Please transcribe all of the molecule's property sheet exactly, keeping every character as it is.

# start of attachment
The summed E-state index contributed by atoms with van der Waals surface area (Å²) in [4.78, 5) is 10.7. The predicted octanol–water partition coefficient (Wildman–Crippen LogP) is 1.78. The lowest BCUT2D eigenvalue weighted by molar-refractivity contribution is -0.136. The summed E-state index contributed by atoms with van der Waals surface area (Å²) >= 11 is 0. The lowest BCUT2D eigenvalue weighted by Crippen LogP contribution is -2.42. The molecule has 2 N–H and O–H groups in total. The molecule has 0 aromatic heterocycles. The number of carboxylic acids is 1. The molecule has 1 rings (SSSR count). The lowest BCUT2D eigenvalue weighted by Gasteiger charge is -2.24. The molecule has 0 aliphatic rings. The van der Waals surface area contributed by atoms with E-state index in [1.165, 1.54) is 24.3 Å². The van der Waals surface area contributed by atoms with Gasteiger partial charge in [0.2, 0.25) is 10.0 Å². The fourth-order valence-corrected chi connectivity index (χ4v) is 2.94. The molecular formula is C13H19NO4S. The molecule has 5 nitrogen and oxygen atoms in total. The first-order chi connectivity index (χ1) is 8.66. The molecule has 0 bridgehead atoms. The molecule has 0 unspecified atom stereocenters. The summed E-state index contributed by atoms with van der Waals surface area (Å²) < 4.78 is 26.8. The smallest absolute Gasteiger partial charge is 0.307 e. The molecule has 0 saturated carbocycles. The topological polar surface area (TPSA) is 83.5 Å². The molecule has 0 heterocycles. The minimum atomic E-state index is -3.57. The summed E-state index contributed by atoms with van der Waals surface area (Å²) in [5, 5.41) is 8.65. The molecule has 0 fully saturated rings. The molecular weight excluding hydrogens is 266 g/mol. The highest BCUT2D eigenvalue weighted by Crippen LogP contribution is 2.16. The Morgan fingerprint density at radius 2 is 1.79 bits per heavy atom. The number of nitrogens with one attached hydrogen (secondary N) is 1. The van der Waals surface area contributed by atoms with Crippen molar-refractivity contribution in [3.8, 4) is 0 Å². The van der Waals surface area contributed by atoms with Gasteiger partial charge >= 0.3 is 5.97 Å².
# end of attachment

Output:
The summed E-state index contributed by atoms with van der Waals surface area (Å²) in [4.78, 5) is 10.7. The predicted octanol–water partition coefficient (Wildman–Crippen LogP) is 1.78. The lowest BCUT2D eigenvalue weighted by molar-refractivity contribution is -0.136. The summed E-state index contributed by atoms with van der Waals surface area (Å²) >= 11 is 0. The lowest BCUT2D eigenvalue weighted by Crippen LogP contribution is -2.42. The molecule has 2 N–H and O–H groups in total. The molecule has 0 aromatic heterocycles. The number of carboxylic acids is 1. The molecule has 1 rings (SSSR count). The lowest BCUT2D eigenvalue weighted by Gasteiger charge is -2.24. The molecule has 0 aliphatic rings. The van der Waals surface area contributed by atoms with E-state index in [1.165, 1.54) is 24.3 Å². The van der Waals surface area contributed by atoms with Gasteiger partial charge in [0.2, 0.25) is 10.0 Å². The fourth-order valence-corrected chi connectivity index (χ4v) is 2.94. The molecular formula is C13H19NO4S. The molecule has 5 nitrogen and oxygen atoms in total. The first-order chi connectivity index (χ1) is 8.66. The molecule has 0 bridgehead atoms. The molecule has 0 unspecified atom stereocenters. The summed E-state index contributed by atoms with van der Waals surface area (Å²) < 4.78 is 26.8. The smallest absolute Gasteiger partial charge is 0.307 e. The molecule has 0 saturated carbocycles. The topological polar surface area (TPSA) is 83.5 Å². The molecule has 0 heterocycles. The minimum atomic E-state index is -3.57. The summed E-state index contributed by atoms with van der Waals surface area (Å²) in [5, 5.41) is 8.65. The molecule has 0 fully saturated rings. The molecular weight excluding hydrogens is 266 g/mol. The highest BCUT2D eigenvalue weighted by Crippen LogP contribution is 2.16. The Morgan fingerprint density at radius 2 is 1.79 bits per heavy atom. The number of nitrogens with one attached hydrogen (secondary N) is 1. The van der Waals surface area contributed by atoms with Crippen molar-refractivity contribution in [3.8, 4) is 0 Å². The van der Waals surface area contributed by atoms with Gasteiger partial charge >= 0.3 is 5.97 Å².